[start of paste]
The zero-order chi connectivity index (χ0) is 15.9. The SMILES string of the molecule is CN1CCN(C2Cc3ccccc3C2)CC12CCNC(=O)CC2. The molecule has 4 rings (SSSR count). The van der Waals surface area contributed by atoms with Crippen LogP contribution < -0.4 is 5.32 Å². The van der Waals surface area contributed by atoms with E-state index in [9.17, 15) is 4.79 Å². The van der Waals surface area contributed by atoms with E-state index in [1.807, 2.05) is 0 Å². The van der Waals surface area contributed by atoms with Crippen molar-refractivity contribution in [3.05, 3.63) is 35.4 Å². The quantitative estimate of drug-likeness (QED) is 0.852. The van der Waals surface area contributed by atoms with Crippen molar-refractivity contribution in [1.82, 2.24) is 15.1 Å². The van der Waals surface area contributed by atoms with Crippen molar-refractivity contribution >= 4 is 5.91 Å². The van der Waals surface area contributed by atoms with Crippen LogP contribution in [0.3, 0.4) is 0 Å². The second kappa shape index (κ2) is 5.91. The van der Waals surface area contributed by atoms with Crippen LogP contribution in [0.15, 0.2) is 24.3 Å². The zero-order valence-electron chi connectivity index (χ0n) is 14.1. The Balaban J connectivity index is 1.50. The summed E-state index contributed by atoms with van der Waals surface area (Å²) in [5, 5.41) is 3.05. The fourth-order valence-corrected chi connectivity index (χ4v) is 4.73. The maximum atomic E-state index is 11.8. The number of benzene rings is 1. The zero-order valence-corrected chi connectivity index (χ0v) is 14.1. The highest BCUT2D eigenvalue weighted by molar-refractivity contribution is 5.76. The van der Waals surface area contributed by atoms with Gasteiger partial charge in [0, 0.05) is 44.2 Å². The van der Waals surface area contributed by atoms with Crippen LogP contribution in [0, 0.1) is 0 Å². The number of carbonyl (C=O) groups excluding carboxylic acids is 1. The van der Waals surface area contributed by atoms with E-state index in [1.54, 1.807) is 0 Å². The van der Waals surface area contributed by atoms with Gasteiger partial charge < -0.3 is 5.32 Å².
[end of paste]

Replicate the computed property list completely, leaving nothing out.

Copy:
The zero-order chi connectivity index (χ0) is 15.9. The SMILES string of the molecule is CN1CCN(C2Cc3ccccc3C2)CC12CCNC(=O)CC2. The molecule has 4 rings (SSSR count). The van der Waals surface area contributed by atoms with Crippen LogP contribution < -0.4 is 5.32 Å². The van der Waals surface area contributed by atoms with E-state index in [9.17, 15) is 4.79 Å². The van der Waals surface area contributed by atoms with E-state index in [1.807, 2.05) is 0 Å². The van der Waals surface area contributed by atoms with Crippen molar-refractivity contribution in [3.05, 3.63) is 35.4 Å². The quantitative estimate of drug-likeness (QED) is 0.852. The van der Waals surface area contributed by atoms with Crippen molar-refractivity contribution in [1.82, 2.24) is 15.1 Å². The van der Waals surface area contributed by atoms with Crippen molar-refractivity contribution >= 4 is 5.91 Å². The van der Waals surface area contributed by atoms with Crippen LogP contribution in [0.3, 0.4) is 0 Å². The second kappa shape index (κ2) is 5.91. The van der Waals surface area contributed by atoms with Crippen LogP contribution in [0.15, 0.2) is 24.3 Å². The zero-order valence-electron chi connectivity index (χ0n) is 14.1. The Balaban J connectivity index is 1.50. The summed E-state index contributed by atoms with van der Waals surface area (Å²) in [5, 5.41) is 3.05. The fourth-order valence-corrected chi connectivity index (χ4v) is 4.73. The maximum atomic E-state index is 11.8. The number of benzene rings is 1. The zero-order valence-corrected chi connectivity index (χ0v) is 14.1. The highest BCUT2D eigenvalue weighted by molar-refractivity contribution is 5.76. The van der Waals surface area contributed by atoms with Gasteiger partial charge in [0, 0.05) is 44.2 Å². The van der Waals surface area contributed by atoms with Crippen LogP contribution in [0, 0.1) is 0 Å². The number of carbonyl (C=O) groups excluding carboxylic acids is 1. The van der Waals surface area contributed by atoms with E-state index in [1.54, 1.807) is 0 Å². The van der Waals surface area contributed by atoms with Gasteiger partial charge < -0.3 is 5.32 Å².